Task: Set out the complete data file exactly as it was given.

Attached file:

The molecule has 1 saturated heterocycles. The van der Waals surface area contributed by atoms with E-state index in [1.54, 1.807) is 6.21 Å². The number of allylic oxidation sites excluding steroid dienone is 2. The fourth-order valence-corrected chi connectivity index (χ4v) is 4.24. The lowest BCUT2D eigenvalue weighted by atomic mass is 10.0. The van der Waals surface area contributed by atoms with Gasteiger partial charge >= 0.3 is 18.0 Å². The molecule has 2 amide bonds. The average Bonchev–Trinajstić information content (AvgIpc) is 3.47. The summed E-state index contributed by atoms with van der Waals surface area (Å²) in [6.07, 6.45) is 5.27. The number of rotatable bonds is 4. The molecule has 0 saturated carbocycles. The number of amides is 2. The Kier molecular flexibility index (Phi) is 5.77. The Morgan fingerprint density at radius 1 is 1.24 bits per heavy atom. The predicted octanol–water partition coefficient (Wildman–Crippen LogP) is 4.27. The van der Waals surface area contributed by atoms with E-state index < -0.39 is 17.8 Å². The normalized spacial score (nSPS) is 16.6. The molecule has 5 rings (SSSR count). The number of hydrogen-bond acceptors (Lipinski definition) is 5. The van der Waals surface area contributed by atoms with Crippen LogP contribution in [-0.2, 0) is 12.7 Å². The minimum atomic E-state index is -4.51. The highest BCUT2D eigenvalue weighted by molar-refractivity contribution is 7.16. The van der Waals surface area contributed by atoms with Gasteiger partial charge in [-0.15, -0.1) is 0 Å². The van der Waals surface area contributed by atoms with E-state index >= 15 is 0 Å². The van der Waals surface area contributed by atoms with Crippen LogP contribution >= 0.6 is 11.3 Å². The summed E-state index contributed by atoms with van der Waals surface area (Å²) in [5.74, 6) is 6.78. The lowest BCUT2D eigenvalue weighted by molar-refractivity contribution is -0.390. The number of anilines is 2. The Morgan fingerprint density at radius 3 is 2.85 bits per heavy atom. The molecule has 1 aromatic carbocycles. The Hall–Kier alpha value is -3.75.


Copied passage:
The molecule has 1 saturated heterocycles. The van der Waals surface area contributed by atoms with E-state index in [1.54, 1.807) is 6.21 Å². The number of allylic oxidation sites excluding steroid dienone is 2. The fourth-order valence-corrected chi connectivity index (χ4v) is 4.24. The lowest BCUT2D eigenvalue weighted by atomic mass is 10.0. The van der Waals surface area contributed by atoms with Gasteiger partial charge >= 0.3 is 18.0 Å². The molecule has 2 amide bonds. The average Bonchev–Trinajstić information content (AvgIpc) is 3.47. The summed E-state index contributed by atoms with van der Waals surface area (Å²) in [6.07, 6.45) is 5.27. The number of rotatable bonds is 4. The molecule has 0 saturated carbocycles. The number of amides is 2. The Kier molecular flexibility index (Phi) is 5.77. The Morgan fingerprint density at radius 1 is 1.24 bits per heavy atom. The predicted octanol–water partition coefficient (Wildman–Crippen LogP) is 4.27. The van der Waals surface area contributed by atoms with E-state index < -0.39 is 17.8 Å². The normalized spacial score (nSPS) is 16.6. The molecule has 5 rings (SSSR count). The number of hydrogen-bond acceptors (Lipinski definition) is 5. The van der Waals surface area contributed by atoms with Crippen LogP contribution in [-0.2, 0) is 12.7 Å². The minimum atomic E-state index is -4.51. The highest BCUT2D eigenvalue weighted by molar-refractivity contribution is 7.16. The van der Waals surface area contributed by atoms with Gasteiger partial charge in [-0.15, -0.1) is 0 Å². The van der Waals surface area contributed by atoms with E-state index >= 15 is 0 Å². The van der Waals surface area contributed by atoms with Crippen LogP contribution >= 0.6 is 11.3 Å². The summed E-state index contributed by atoms with van der Waals surface area (Å²) in [5.74, 6) is 6.78. The lowest BCUT2D eigenvalue weighted by molar-refractivity contribution is -0.390. The number of anilines is 2. The Morgan fingerprint density at radius 3 is 2.85 bits per heavy atom. The molecule has 1 aromatic carbocycles. The Hall–Kier alpha value is -3.75.